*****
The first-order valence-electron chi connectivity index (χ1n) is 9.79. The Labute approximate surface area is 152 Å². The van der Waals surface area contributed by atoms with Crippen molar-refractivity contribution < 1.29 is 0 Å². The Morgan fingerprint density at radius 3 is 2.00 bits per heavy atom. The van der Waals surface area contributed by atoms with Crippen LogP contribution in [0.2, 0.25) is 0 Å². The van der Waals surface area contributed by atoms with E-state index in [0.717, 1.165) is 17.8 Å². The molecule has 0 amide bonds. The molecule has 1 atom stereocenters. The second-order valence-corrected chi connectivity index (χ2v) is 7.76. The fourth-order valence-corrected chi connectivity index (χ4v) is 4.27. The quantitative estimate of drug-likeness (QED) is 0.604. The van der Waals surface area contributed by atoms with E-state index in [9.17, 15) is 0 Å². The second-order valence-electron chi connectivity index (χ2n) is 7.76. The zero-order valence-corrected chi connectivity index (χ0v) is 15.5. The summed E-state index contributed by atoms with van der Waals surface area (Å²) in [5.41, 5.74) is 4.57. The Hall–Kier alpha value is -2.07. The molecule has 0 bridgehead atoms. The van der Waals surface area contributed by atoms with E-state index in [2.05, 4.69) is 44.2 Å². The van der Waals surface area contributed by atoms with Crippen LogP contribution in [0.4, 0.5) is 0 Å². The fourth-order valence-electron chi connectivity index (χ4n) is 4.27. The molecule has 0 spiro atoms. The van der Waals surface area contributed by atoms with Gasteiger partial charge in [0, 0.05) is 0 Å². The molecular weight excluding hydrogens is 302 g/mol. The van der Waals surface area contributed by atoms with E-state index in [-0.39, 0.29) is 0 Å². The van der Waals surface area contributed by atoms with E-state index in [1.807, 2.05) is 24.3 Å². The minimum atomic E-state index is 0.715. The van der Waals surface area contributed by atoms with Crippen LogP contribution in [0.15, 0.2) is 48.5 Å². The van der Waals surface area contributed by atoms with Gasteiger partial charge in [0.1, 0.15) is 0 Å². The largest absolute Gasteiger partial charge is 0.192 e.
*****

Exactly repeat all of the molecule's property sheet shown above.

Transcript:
The first-order valence-electron chi connectivity index (χ1n) is 9.79. The Labute approximate surface area is 152 Å². The van der Waals surface area contributed by atoms with Crippen molar-refractivity contribution < 1.29 is 0 Å². The Morgan fingerprint density at radius 3 is 2.00 bits per heavy atom. The van der Waals surface area contributed by atoms with Crippen LogP contribution in [0.2, 0.25) is 0 Å². The van der Waals surface area contributed by atoms with E-state index in [0.717, 1.165) is 17.8 Å². The molecule has 0 amide bonds. The molecule has 1 atom stereocenters. The second-order valence-corrected chi connectivity index (χ2v) is 7.76. The fourth-order valence-corrected chi connectivity index (χ4v) is 4.27. The quantitative estimate of drug-likeness (QED) is 0.604. The van der Waals surface area contributed by atoms with E-state index in [9.17, 15) is 0 Å². The second-order valence-electron chi connectivity index (χ2n) is 7.76. The zero-order valence-corrected chi connectivity index (χ0v) is 15.5. The summed E-state index contributed by atoms with van der Waals surface area (Å²) in [5.41, 5.74) is 4.57. The Hall–Kier alpha value is -2.07. The molecule has 0 bridgehead atoms. The van der Waals surface area contributed by atoms with E-state index in [2.05, 4.69) is 44.2 Å². The van der Waals surface area contributed by atoms with Crippen LogP contribution in [0.4, 0.5) is 0 Å². The fourth-order valence-electron chi connectivity index (χ4n) is 4.27. The molecule has 0 spiro atoms. The van der Waals surface area contributed by atoms with Gasteiger partial charge in [0, 0.05) is 0 Å². The molecular weight excluding hydrogens is 302 g/mol. The van der Waals surface area contributed by atoms with E-state index in [-0.39, 0.29) is 0 Å². The van der Waals surface area contributed by atoms with E-state index in [1.807, 2.05) is 24.3 Å². The minimum atomic E-state index is 0.715. The van der Waals surface area contributed by atoms with Crippen LogP contribution in [0.15, 0.2) is 48.5 Å². The van der Waals surface area contributed by atoms with Gasteiger partial charge in [0.1, 0.15) is 0 Å². The largest absolute Gasteiger partial charge is 0.192 e.